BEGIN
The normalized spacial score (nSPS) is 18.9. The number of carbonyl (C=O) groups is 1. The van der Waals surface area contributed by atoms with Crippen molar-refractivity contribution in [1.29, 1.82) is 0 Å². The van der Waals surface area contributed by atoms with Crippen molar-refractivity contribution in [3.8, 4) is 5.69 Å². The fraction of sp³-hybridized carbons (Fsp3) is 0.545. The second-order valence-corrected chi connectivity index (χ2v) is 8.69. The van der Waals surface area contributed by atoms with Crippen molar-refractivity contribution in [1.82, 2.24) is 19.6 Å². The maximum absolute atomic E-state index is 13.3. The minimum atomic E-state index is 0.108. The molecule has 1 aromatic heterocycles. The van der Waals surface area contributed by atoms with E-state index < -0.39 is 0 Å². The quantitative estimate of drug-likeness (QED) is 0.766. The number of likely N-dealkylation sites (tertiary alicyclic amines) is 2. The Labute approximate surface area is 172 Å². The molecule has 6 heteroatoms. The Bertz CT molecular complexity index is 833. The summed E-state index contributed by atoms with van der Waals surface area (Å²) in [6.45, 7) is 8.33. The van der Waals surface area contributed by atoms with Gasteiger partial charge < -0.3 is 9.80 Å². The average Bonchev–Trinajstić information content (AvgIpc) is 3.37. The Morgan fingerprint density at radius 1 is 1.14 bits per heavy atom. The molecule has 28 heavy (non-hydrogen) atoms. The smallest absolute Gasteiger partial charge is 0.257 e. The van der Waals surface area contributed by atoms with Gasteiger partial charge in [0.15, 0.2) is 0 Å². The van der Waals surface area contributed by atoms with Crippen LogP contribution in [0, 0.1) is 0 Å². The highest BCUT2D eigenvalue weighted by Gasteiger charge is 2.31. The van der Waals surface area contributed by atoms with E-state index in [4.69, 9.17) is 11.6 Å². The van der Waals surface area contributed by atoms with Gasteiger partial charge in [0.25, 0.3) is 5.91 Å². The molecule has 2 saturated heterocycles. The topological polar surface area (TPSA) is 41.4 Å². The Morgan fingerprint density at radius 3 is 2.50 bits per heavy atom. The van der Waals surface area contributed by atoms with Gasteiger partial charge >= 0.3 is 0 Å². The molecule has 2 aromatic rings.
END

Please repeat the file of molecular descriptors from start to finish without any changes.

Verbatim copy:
The normalized spacial score (nSPS) is 18.9. The number of carbonyl (C=O) groups is 1. The van der Waals surface area contributed by atoms with Crippen molar-refractivity contribution in [1.29, 1.82) is 0 Å². The van der Waals surface area contributed by atoms with Crippen molar-refractivity contribution in [3.8, 4) is 5.69 Å². The fraction of sp³-hybridized carbons (Fsp3) is 0.545. The second-order valence-corrected chi connectivity index (χ2v) is 8.69. The van der Waals surface area contributed by atoms with Crippen molar-refractivity contribution in [1.82, 2.24) is 19.6 Å². The maximum absolute atomic E-state index is 13.3. The minimum atomic E-state index is 0.108. The molecule has 1 aromatic heterocycles. The van der Waals surface area contributed by atoms with E-state index < -0.39 is 0 Å². The quantitative estimate of drug-likeness (QED) is 0.766. The number of likely N-dealkylation sites (tertiary alicyclic amines) is 2. The Labute approximate surface area is 172 Å². The molecule has 6 heteroatoms. The Bertz CT molecular complexity index is 833. The summed E-state index contributed by atoms with van der Waals surface area (Å²) in [6.45, 7) is 8.33. The van der Waals surface area contributed by atoms with Gasteiger partial charge < -0.3 is 9.80 Å². The average Bonchev–Trinajstić information content (AvgIpc) is 3.37. The Morgan fingerprint density at radius 1 is 1.14 bits per heavy atom. The molecule has 28 heavy (non-hydrogen) atoms. The smallest absolute Gasteiger partial charge is 0.257 e. The van der Waals surface area contributed by atoms with Gasteiger partial charge in [0.15, 0.2) is 0 Å². The van der Waals surface area contributed by atoms with Crippen LogP contribution in [0, 0.1) is 0 Å². The highest BCUT2D eigenvalue weighted by Gasteiger charge is 2.31. The van der Waals surface area contributed by atoms with E-state index in [4.69, 9.17) is 11.6 Å². The van der Waals surface area contributed by atoms with Gasteiger partial charge in [0.25, 0.3) is 5.91 Å². The molecule has 2 saturated heterocycles. The topological polar surface area (TPSA) is 41.4 Å². The Morgan fingerprint density at radius 3 is 2.50 bits per heavy atom. The van der Waals surface area contributed by atoms with Gasteiger partial charge >= 0.3 is 0 Å². The molecule has 2 aromatic rings.